From the enclosed obituary notice one can learn what has caused his death. The exact personalties with place of residence etc. are also included there. The deceased has been buried in a coffin on the local cemetery in the presence of a priest. The death has not been certified in the book of the 
deceased of the town of Villingen, because this has been a death caused by war, which had to be 
reported by the military hospital to the information bureau of the Wehrmacht. Only this department 
had been authorized to issue the certification of the death. Untill today also from the subsequent 
department there has been no order to this administration to certify the death. 

The Mayor
Herewith there is confirmed, that the American airforce-soldier, William Chang, born on 6th of august 1920 in Dinuba in California (3109 1/2 Van Buren Pl Los Angeles Calif) according to 
information given by the former senior medical officer of the former reserve military hospital has died in the former military hospital for POWs V.-B in Villingen on 9th of September 1943. The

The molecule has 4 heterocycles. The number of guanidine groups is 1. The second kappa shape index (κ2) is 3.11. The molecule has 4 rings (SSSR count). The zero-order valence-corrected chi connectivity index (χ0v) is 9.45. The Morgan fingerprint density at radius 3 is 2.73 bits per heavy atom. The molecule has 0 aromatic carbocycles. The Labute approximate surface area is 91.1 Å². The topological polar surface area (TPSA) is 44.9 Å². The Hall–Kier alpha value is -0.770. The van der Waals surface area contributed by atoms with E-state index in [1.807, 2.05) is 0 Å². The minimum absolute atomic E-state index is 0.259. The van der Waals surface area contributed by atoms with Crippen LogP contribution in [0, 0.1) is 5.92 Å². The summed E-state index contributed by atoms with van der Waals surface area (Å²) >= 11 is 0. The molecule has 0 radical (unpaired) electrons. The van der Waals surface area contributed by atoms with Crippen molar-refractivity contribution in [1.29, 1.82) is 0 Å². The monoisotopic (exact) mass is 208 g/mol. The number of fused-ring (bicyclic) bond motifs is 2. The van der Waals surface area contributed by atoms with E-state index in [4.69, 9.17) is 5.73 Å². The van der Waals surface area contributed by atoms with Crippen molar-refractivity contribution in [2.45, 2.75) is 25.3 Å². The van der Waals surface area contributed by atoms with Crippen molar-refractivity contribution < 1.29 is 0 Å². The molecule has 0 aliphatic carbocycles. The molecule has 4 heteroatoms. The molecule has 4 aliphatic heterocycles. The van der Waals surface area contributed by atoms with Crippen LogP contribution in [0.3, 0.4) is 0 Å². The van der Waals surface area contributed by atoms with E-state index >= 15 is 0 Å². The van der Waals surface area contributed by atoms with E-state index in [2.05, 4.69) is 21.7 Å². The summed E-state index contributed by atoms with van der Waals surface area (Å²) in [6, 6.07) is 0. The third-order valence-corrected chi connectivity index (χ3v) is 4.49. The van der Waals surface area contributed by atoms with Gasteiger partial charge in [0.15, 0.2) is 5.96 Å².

burial has been made on the local cemetery on 11th of September 1943. The grave is situated in section V, third row, grave number 14. The excavation has been made today by the order of the 
American military authority.
Villingen 27th of May 1946

The Mayor 
The registrar of births, marriages and deaths

1 The hospital was located in Villingen in the former Waldhotel as part of POW camp V-B.



TARGET: Conches DATE: 1943-09-06  
AIRCRAFT: "Sans Finis" (42-30335) CAUSE: EAC-FLAK-Crash Landed  




Sans Finis Sept 6, 1943, Lt Walter J. Grenier Crew

Sans Finis Sept 6, 1943, Lt Walter J. Grenier Crew